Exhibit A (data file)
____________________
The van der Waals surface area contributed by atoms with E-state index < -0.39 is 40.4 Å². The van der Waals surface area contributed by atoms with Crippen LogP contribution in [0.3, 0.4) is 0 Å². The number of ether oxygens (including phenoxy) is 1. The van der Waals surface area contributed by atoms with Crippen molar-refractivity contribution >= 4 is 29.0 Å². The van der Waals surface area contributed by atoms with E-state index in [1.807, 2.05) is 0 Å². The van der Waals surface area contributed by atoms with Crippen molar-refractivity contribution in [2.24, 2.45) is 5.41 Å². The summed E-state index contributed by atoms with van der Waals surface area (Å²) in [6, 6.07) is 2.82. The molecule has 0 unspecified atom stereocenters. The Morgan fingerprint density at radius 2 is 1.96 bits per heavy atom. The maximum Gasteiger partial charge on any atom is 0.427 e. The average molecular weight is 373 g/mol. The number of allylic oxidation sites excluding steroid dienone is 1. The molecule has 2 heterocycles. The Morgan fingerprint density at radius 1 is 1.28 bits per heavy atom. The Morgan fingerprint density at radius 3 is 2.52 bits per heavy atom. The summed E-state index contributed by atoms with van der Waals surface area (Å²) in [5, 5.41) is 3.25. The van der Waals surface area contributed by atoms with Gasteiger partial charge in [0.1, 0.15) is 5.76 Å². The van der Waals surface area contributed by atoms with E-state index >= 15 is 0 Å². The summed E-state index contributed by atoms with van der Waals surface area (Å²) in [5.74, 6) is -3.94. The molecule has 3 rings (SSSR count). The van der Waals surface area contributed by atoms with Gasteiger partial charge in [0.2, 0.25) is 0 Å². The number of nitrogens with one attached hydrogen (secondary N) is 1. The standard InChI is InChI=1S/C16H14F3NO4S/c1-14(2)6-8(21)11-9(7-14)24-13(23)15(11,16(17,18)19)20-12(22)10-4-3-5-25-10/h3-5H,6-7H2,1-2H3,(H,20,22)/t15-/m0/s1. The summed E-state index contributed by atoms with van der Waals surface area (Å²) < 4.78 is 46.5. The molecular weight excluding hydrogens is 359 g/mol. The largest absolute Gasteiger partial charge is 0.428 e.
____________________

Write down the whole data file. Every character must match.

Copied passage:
The van der Waals surface area contributed by atoms with E-state index < -0.39 is 40.4 Å². The van der Waals surface area contributed by atoms with Crippen LogP contribution in [0.3, 0.4) is 0 Å². The number of ether oxygens (including phenoxy) is 1. The van der Waals surface area contributed by atoms with Crippen molar-refractivity contribution >= 4 is 29.0 Å². The van der Waals surface area contributed by atoms with E-state index in [1.807, 2.05) is 0 Å². The van der Waals surface area contributed by atoms with Crippen molar-refractivity contribution in [2.24, 2.45) is 5.41 Å². The summed E-state index contributed by atoms with van der Waals surface area (Å²) in [6, 6.07) is 2.82. The molecule has 0 unspecified atom stereocenters. The Morgan fingerprint density at radius 2 is 1.96 bits per heavy atom. The maximum Gasteiger partial charge on any atom is 0.427 e. The average molecular weight is 373 g/mol. The number of allylic oxidation sites excluding steroid dienone is 1. The molecule has 2 heterocycles. The Morgan fingerprint density at radius 1 is 1.28 bits per heavy atom. The Morgan fingerprint density at radius 3 is 2.52 bits per heavy atom. The summed E-state index contributed by atoms with van der Waals surface area (Å²) in [5, 5.41) is 3.25. The van der Waals surface area contributed by atoms with Gasteiger partial charge in [0.1, 0.15) is 5.76 Å². The van der Waals surface area contributed by atoms with E-state index >= 15 is 0 Å². The summed E-state index contributed by atoms with van der Waals surface area (Å²) in [5.74, 6) is -3.94. The molecule has 3 rings (SSSR count). The van der Waals surface area contributed by atoms with Gasteiger partial charge in [0.2, 0.25) is 0 Å². The number of nitrogens with one attached hydrogen (secondary N) is 1. The standard InChI is InChI=1S/C16H14F3NO4S/c1-14(2)6-8(21)11-9(7-14)24-13(23)15(11,16(17,18)19)20-12(22)10-4-3-5-25-10/h3-5H,6-7H2,1-2H3,(H,20,22)/t15-/m0/s1. The summed E-state index contributed by atoms with van der Waals surface area (Å²) < 4.78 is 46.5. The molecular weight excluding hydrogens is 359 g/mol. The largest absolute Gasteiger partial charge is 0.428 e.